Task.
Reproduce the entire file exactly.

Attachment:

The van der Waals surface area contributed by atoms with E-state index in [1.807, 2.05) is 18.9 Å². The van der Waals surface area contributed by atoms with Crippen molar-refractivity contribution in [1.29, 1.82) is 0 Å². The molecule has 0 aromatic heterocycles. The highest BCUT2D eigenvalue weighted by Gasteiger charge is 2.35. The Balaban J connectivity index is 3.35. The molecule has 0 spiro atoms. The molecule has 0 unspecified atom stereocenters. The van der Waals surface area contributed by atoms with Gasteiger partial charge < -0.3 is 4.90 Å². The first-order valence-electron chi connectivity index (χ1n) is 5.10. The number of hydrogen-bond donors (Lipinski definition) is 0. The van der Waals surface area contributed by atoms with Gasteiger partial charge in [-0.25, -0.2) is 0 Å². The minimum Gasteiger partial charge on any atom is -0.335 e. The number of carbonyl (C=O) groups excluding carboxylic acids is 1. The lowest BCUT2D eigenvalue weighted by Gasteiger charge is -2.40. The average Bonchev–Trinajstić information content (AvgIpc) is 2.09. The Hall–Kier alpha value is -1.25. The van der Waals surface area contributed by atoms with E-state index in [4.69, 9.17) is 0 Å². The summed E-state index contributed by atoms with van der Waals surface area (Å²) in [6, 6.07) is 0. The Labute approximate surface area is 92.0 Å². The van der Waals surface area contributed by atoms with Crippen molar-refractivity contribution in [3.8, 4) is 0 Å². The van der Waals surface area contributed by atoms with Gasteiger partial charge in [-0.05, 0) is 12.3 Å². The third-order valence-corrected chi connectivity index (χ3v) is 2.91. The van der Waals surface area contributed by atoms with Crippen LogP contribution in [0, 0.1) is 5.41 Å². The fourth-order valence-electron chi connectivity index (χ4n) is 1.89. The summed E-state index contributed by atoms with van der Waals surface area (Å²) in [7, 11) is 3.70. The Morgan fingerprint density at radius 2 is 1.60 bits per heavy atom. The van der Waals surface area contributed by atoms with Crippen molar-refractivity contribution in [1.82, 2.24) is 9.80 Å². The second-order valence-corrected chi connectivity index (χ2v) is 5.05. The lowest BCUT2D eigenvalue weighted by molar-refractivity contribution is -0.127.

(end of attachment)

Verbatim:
The van der Waals surface area contributed by atoms with E-state index in [1.807, 2.05) is 18.9 Å². The van der Waals surface area contributed by atoms with Crippen molar-refractivity contribution in [1.29, 1.82) is 0 Å². The molecule has 0 aromatic heterocycles. The highest BCUT2D eigenvalue weighted by Gasteiger charge is 2.35. The Balaban J connectivity index is 3.35. The molecule has 0 spiro atoms. The molecule has 0 unspecified atom stereocenters. The van der Waals surface area contributed by atoms with Gasteiger partial charge < -0.3 is 4.90 Å². The first-order valence-electron chi connectivity index (χ1n) is 5.10. The number of hydrogen-bond donors (Lipinski definition) is 0. The van der Waals surface area contributed by atoms with Gasteiger partial charge in [-0.25, -0.2) is 0 Å². The minimum Gasteiger partial charge on any atom is -0.335 e. The number of carbonyl (C=O) groups excluding carboxylic acids is 1. The lowest BCUT2D eigenvalue weighted by Gasteiger charge is -2.40. The average Bonchev–Trinajstić information content (AvgIpc) is 2.09. The Hall–Kier alpha value is -1.25. The van der Waals surface area contributed by atoms with E-state index in [4.69, 9.17) is 0 Å². The summed E-state index contributed by atoms with van der Waals surface area (Å²) in [6, 6.07) is 0. The Labute approximate surface area is 92.0 Å². The van der Waals surface area contributed by atoms with Crippen molar-refractivity contribution in [3.8, 4) is 0 Å². The van der Waals surface area contributed by atoms with Gasteiger partial charge in [-0.05, 0) is 12.3 Å². The third-order valence-corrected chi connectivity index (χ3v) is 2.91. The van der Waals surface area contributed by atoms with Crippen LogP contribution in [0, 0.1) is 5.41 Å². The fourth-order valence-electron chi connectivity index (χ4n) is 1.89. The summed E-state index contributed by atoms with van der Waals surface area (Å²) in [7, 11) is 3.70. The Morgan fingerprint density at radius 2 is 1.60 bits per heavy atom. The van der Waals surface area contributed by atoms with Crippen molar-refractivity contribution in [1.82, 2.24) is 9.80 Å². The second-order valence-corrected chi connectivity index (χ2v) is 5.05. The lowest BCUT2D eigenvalue weighted by molar-refractivity contribution is -0.127.